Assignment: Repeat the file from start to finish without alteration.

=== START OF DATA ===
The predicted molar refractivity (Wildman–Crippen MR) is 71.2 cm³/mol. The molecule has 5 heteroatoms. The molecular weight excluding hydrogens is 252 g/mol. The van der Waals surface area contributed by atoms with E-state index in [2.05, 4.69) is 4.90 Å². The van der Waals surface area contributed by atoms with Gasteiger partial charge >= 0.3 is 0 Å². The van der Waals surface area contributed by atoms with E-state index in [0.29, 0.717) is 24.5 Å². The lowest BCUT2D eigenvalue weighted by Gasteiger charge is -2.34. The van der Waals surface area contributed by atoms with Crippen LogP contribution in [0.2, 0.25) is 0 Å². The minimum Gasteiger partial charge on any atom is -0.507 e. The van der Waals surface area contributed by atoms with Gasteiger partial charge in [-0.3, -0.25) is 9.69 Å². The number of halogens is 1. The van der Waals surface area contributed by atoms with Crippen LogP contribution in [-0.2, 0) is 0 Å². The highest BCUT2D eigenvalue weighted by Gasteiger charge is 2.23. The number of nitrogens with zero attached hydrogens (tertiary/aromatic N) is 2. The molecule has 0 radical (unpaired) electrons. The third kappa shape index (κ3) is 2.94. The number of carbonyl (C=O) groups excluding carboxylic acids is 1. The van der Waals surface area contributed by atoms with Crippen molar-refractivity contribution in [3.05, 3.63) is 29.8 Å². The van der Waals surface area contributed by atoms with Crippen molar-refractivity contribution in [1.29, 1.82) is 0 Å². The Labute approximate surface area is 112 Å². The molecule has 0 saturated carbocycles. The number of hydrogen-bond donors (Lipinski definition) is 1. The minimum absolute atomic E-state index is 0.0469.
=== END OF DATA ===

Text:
The predicted molar refractivity (Wildman–Crippen MR) is 71.2 cm³/mol. The molecule has 5 heteroatoms. The molecular weight excluding hydrogens is 252 g/mol. The van der Waals surface area contributed by atoms with E-state index in [2.05, 4.69) is 4.90 Å². The van der Waals surface area contributed by atoms with Gasteiger partial charge >= 0.3 is 0 Å². The van der Waals surface area contributed by atoms with E-state index in [0.29, 0.717) is 24.5 Å². The lowest BCUT2D eigenvalue weighted by Gasteiger charge is -2.34. The van der Waals surface area contributed by atoms with Crippen LogP contribution in [0.2, 0.25) is 0 Å². The minimum Gasteiger partial charge on any atom is -0.507 e. The van der Waals surface area contributed by atoms with Gasteiger partial charge in [-0.3, -0.25) is 9.69 Å². The number of halogens is 1. The van der Waals surface area contributed by atoms with Crippen LogP contribution in [-0.2, 0) is 0 Å². The highest BCUT2D eigenvalue weighted by Gasteiger charge is 2.23. The number of nitrogens with zero attached hydrogens (tertiary/aromatic N) is 2. The molecule has 0 radical (unpaired) electrons. The third kappa shape index (κ3) is 2.94. The number of carbonyl (C=O) groups excluding carboxylic acids is 1. The van der Waals surface area contributed by atoms with Crippen molar-refractivity contribution in [3.05, 3.63) is 29.8 Å². The van der Waals surface area contributed by atoms with Crippen molar-refractivity contribution in [1.29, 1.82) is 0 Å². The Labute approximate surface area is 112 Å². The molecule has 0 saturated carbocycles. The number of hydrogen-bond donors (Lipinski definition) is 1. The minimum absolute atomic E-state index is 0.0469.